Clean Diesel School Bus Retrofit Program

 
Provided at no cost to school districts
 
Goal
  • To reduce exposure to diesel exhaust by retrofitting school buses with proven emissions-reduction technologies, including diesel-oxidation catalysts, engine preheaters and closed-crankcase filtration systems. 
 
How to enroll
 
1.  Document the following information:
  • School district name and number.
  • County.
  • Superintendent name.
  • Transportation/fleet manager name.
  • Street address (administration).
  • City or town, ZIP code.
  • Street address of bus depot.
OR
 
Fill out the Excel spreadsheet:
 
2.  Email the information or the document to:
 
 
Diesel emissions and health
  • Diesel exhaust contributes to respiratory and cardiovascular diseases, including lung cancer.
  • Toxic emissions from diesel school bus tailpipes and crankcases pollute bus interiors, as well as outdoor air.
  • Bus riders and drivers may be exposed to these pollutants for extended periods.
  • Children, with their developing lungs and higher respiratory rates, are especially vulnerable. 
 
About the program
  • APCD diesel engine experts work with selected contractors to retrofit school buses with emission-reduction technologies.
  • These technologies are designed to reduce emissions and engine idling and can result in significant emissions reductions and cost savings.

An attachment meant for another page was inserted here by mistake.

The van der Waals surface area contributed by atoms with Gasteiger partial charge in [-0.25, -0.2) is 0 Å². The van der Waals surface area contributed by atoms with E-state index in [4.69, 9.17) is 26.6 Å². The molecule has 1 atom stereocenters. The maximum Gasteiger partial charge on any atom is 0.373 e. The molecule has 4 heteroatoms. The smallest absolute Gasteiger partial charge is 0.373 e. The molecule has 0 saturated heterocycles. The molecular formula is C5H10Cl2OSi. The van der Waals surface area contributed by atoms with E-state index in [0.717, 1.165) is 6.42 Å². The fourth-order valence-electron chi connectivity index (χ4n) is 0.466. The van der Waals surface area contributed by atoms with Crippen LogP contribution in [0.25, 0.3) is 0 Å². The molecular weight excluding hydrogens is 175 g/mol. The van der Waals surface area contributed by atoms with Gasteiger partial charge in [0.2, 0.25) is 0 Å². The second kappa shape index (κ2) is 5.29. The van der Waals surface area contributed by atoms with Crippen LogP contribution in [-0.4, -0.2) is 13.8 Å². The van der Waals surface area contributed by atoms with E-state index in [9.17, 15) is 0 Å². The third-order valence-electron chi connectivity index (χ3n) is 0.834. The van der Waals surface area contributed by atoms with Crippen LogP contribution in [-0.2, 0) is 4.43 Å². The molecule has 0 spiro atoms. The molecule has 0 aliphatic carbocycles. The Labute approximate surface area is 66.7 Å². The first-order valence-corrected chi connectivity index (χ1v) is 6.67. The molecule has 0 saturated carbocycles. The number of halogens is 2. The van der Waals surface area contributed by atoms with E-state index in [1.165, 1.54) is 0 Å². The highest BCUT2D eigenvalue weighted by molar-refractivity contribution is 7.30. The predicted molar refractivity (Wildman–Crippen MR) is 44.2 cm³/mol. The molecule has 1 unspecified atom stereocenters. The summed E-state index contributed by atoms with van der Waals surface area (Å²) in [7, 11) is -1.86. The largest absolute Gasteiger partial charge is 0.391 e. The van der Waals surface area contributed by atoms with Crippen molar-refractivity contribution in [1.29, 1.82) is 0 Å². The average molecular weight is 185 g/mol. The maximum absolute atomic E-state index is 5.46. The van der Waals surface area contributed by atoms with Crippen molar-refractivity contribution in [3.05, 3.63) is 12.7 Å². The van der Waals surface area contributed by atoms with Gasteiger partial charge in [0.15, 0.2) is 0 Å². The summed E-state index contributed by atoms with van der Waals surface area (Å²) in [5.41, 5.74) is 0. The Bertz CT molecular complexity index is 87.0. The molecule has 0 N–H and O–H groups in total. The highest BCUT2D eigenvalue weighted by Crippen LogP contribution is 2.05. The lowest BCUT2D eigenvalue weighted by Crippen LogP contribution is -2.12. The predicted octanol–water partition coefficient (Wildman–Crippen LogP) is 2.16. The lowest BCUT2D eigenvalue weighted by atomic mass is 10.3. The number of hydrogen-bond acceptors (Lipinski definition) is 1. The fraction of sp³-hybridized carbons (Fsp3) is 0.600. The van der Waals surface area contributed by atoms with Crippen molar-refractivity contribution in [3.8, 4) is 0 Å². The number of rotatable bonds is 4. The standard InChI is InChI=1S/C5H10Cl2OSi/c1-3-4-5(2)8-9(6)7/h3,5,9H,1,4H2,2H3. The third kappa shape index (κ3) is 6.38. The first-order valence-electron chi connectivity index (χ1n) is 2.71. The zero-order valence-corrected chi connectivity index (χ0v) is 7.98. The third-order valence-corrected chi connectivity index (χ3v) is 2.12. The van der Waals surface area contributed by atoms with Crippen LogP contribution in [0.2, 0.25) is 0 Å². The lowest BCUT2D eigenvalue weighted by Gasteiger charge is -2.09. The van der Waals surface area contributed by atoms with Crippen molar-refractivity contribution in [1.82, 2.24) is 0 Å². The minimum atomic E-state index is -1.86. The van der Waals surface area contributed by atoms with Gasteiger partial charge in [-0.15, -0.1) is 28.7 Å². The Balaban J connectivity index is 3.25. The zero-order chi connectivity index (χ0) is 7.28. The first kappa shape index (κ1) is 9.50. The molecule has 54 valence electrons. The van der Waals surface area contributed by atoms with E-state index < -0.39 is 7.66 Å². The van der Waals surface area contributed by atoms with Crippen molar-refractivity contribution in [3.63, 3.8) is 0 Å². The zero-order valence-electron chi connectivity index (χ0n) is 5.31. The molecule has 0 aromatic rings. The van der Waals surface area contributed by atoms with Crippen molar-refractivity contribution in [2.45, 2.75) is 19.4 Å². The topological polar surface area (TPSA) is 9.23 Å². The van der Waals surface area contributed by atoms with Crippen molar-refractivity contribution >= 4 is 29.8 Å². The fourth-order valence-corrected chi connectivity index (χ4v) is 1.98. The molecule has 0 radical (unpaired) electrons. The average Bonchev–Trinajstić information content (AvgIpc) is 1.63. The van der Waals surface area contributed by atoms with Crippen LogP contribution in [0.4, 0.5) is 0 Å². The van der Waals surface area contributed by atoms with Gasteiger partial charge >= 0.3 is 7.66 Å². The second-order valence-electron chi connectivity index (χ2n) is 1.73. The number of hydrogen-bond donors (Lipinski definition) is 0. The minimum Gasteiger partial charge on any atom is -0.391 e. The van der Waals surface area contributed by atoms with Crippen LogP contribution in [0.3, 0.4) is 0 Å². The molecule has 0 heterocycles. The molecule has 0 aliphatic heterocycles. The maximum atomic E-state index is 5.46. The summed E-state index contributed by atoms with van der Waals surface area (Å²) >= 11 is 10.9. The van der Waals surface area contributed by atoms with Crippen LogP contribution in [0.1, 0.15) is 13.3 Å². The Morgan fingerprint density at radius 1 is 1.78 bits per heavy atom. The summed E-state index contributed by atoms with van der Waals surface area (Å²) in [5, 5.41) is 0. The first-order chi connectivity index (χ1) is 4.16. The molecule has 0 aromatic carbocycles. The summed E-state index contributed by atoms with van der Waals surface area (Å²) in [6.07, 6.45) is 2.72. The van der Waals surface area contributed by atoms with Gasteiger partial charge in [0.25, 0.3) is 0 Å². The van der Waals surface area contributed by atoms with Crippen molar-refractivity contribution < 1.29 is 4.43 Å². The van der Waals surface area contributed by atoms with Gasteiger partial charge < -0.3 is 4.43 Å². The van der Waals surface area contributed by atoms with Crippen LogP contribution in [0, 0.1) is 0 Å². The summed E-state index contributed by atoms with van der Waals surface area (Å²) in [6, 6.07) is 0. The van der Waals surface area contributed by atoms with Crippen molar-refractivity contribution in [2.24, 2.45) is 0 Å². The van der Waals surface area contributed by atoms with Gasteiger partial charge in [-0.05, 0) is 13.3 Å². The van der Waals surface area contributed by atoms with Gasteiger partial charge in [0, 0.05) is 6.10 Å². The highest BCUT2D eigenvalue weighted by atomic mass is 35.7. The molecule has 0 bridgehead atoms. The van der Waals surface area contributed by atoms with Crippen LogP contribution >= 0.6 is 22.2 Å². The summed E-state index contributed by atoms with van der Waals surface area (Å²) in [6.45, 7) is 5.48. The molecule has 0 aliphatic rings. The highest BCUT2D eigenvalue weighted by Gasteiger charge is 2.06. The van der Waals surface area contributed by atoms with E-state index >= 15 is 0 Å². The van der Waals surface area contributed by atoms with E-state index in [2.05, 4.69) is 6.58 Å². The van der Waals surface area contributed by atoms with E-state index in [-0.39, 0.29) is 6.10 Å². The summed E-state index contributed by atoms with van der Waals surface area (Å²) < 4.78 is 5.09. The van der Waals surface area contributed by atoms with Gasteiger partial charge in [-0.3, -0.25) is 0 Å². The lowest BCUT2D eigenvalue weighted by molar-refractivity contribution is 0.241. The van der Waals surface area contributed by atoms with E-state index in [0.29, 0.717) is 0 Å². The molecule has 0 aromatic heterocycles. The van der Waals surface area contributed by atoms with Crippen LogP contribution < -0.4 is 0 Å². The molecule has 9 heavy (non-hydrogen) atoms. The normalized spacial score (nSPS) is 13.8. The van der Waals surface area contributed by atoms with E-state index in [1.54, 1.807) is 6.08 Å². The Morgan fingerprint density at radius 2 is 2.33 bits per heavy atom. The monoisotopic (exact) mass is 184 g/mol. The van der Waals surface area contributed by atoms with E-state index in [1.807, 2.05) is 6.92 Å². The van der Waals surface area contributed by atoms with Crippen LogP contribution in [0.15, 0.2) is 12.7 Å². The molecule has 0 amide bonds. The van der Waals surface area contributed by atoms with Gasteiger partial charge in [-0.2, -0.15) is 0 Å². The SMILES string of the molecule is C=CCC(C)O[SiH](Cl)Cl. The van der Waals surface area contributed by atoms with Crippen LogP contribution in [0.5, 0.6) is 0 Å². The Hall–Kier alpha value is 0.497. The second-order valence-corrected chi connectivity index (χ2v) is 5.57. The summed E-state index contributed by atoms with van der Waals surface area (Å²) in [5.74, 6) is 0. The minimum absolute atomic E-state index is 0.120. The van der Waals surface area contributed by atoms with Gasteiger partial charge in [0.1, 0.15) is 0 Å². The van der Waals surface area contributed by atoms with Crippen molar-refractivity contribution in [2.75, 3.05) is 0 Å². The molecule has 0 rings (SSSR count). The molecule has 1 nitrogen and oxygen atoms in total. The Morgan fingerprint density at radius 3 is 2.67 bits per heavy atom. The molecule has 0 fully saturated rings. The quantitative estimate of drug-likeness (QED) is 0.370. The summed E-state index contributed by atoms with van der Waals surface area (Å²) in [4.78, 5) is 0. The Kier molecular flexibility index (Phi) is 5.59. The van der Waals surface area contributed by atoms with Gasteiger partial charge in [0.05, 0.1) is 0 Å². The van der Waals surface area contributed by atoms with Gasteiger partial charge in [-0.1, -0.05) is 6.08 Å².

• Ex: Engine preheaters greatly reduce engine idling, which also saves fuel.
  • Once installed, APCD experts provide follow-up service to school districts to ensure emissions-reduction equipment is working properly.
  • APCD also provides idling reduction information and tools to fleet management staff, as well as to students and parent-teacher organizations, if desired.
 
We provide retrofit services to school districts depending on:
  • Funding availability.
  • Local air quality issues.
  • Vehicle age and configuration.
  • The Air Pollution Control Division's resources.
 
Completed retrofits
Completed retrofits map
 
Program funding
Program funding comes mainly from the U.S. Environmental Protection Agency via Congress’ Diesel Emission Reduction Act (DERA).